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This temperament style loves status quo and resists change. Under pressure Watchers sleep in to avoid situation at hand and hope that it will eventually disappear. This avoidance behavior is similar to Ostrich burying its head in sand. They dislike pressure and will do almost anything to avoid it. Due to their need to please others and promote harmony, Watchers use tactic of sidestepping controversial issues by postponing or delaying decisions. When pressured, they will become extremely stubborn, dig their heels in and refuse to budge. Because they are uncomfortable with direct confrontation their behavior is often perceived as passive-aggressive. Watchers dislike taking personal responsibility and are apt to make excuses or blame others. The downside of this behavior is that they seldom learn from their mistakes. This temperament has a tendency to play role of martyr and indulge in self-pity. Watchers are quiet, unassuming, people watchers. Their biggest fears are disharmony, change, infringement on home life and pressuring others.
Because they attempt to blend in and avoid attracting attention to themselves, Watchers are most difficult temperament style to identify physically. They have a stoic expression and are difficult to read. They often have a pear-shaped body and due to their sedentary nature they tend to gain weight. When you think of a Watcher think of Jimmy Carter, Bob Newhart, Gerald Ford and Jean Stapleton.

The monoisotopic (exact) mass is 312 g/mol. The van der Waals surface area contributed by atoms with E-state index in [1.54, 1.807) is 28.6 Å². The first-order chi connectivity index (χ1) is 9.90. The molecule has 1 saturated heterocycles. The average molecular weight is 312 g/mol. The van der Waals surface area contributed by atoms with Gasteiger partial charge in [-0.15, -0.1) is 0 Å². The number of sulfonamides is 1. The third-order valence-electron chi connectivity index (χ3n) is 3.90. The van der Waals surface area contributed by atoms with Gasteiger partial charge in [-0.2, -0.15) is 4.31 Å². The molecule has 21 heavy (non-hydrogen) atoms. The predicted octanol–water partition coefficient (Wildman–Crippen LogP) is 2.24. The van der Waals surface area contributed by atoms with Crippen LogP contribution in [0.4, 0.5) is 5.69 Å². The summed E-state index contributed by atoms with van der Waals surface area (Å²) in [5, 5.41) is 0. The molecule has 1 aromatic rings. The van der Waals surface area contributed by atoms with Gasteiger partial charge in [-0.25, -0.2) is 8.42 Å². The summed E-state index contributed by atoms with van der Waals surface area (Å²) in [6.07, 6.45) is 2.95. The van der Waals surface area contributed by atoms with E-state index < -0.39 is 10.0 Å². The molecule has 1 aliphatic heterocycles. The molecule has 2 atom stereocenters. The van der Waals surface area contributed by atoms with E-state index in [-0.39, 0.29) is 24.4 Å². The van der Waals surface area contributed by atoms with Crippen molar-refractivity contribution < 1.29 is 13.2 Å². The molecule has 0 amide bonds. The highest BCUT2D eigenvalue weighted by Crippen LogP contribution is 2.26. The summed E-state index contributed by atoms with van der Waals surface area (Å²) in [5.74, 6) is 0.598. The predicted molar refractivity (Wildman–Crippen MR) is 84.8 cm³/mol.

Watcher’s Positive Traits
Stable – Tolerant – Supportive – Harmonious – Patient - Agreeable
Watcher’s Negative Traits
Indecisive – Passive – Undermining – Uninvolved – Selfish – Possessive
1. Avoids holding direct eye contact. 2. Soft spoken and patient 3. Listens with genuine interest. 4. Prefers to follow rather than lead. 5. Dislikes friction and conflict. 6. Can be stubborn and snoopy. 7. Tends to offer excuses when things go wrong.
How Watchers Can Improve
1. Speed up everything you do. 2. Speak your mind and don’t be afraid of disagreements. 3. Stand up for yourself and be more assertive. 4. Accept credit, compliments and praise. 5. Avoid tendency to “smother love.” 6. Don’t try quite so hard to please people. 7. Learn to make decisions and stop procrastinating.
John Boe, based in Monterey, CA, helps companies recruit, train and motivate top-quality people. To view his online Video Demo or to have John Boe speak at your next event, visit www.johnboe.com or call (831) 375-3668.